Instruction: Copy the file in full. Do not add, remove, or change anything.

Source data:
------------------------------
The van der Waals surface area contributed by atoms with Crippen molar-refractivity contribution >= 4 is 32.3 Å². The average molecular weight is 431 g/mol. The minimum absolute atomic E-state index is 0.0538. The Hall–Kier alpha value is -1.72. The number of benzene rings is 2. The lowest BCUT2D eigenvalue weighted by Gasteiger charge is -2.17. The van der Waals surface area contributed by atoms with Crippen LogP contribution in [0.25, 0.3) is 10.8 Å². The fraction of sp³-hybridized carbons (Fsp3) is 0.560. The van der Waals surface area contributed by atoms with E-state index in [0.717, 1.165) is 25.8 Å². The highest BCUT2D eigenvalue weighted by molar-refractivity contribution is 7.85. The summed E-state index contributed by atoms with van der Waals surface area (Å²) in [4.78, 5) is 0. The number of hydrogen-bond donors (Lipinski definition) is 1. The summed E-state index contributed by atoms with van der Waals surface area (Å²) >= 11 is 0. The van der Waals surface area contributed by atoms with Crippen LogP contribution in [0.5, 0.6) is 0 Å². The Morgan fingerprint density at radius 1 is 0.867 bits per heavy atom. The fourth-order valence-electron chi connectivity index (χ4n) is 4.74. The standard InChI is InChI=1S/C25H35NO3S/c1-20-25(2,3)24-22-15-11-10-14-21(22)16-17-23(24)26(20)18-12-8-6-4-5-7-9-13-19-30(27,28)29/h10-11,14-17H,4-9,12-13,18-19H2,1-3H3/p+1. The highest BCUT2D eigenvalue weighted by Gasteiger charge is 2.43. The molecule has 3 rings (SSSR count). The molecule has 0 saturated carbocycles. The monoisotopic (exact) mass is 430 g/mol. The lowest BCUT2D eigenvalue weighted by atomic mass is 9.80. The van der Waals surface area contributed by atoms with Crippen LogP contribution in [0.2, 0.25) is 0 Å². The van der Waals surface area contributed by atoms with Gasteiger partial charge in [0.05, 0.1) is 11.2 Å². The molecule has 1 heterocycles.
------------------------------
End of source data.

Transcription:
The van der Waals surface area contributed by atoms with Crippen molar-refractivity contribution >= 4 is 32.3 Å². The average molecular weight is 431 g/mol. The minimum absolute atomic E-state index is 0.0538. The Hall–Kier alpha value is -1.72. The number of benzene rings is 2. The lowest BCUT2D eigenvalue weighted by Gasteiger charge is -2.17. The van der Waals surface area contributed by atoms with Crippen LogP contribution in [0.25, 0.3) is 10.8 Å². The fraction of sp³-hybridized carbons (Fsp3) is 0.560. The van der Waals surface area contributed by atoms with E-state index in [0.717, 1.165) is 25.8 Å². The highest BCUT2D eigenvalue weighted by molar-refractivity contribution is 7.85. The summed E-state index contributed by atoms with van der Waals surface area (Å²) in [4.78, 5) is 0. The number of hydrogen-bond donors (Lipinski definition) is 1. The summed E-state index contributed by atoms with van der Waals surface area (Å²) >= 11 is 0. The van der Waals surface area contributed by atoms with Crippen LogP contribution in [0.5, 0.6) is 0 Å². The Morgan fingerprint density at radius 1 is 0.867 bits per heavy atom. The fourth-order valence-electron chi connectivity index (χ4n) is 4.74. The standard InChI is InChI=1S/C25H35NO3S/c1-20-25(2,3)24-22-15-11-10-14-21(22)16-17-23(24)26(20)18-12-8-6-4-5-7-9-13-19-30(27,28)29/h10-11,14-17H,4-9,12-13,18-19H2,1-3H3/p+1. The highest BCUT2D eigenvalue weighted by Gasteiger charge is 2.43. The molecule has 3 rings (SSSR count). The molecule has 0 saturated carbocycles. The monoisotopic (exact) mass is 430 g/mol. The lowest BCUT2D eigenvalue weighted by atomic mass is 9.80. The van der Waals surface area contributed by atoms with Crippen LogP contribution in [0.2, 0.25) is 0 Å². The van der Waals surface area contributed by atoms with Gasteiger partial charge in [0.05, 0.1) is 11.2 Å². The molecule has 1 heterocycles.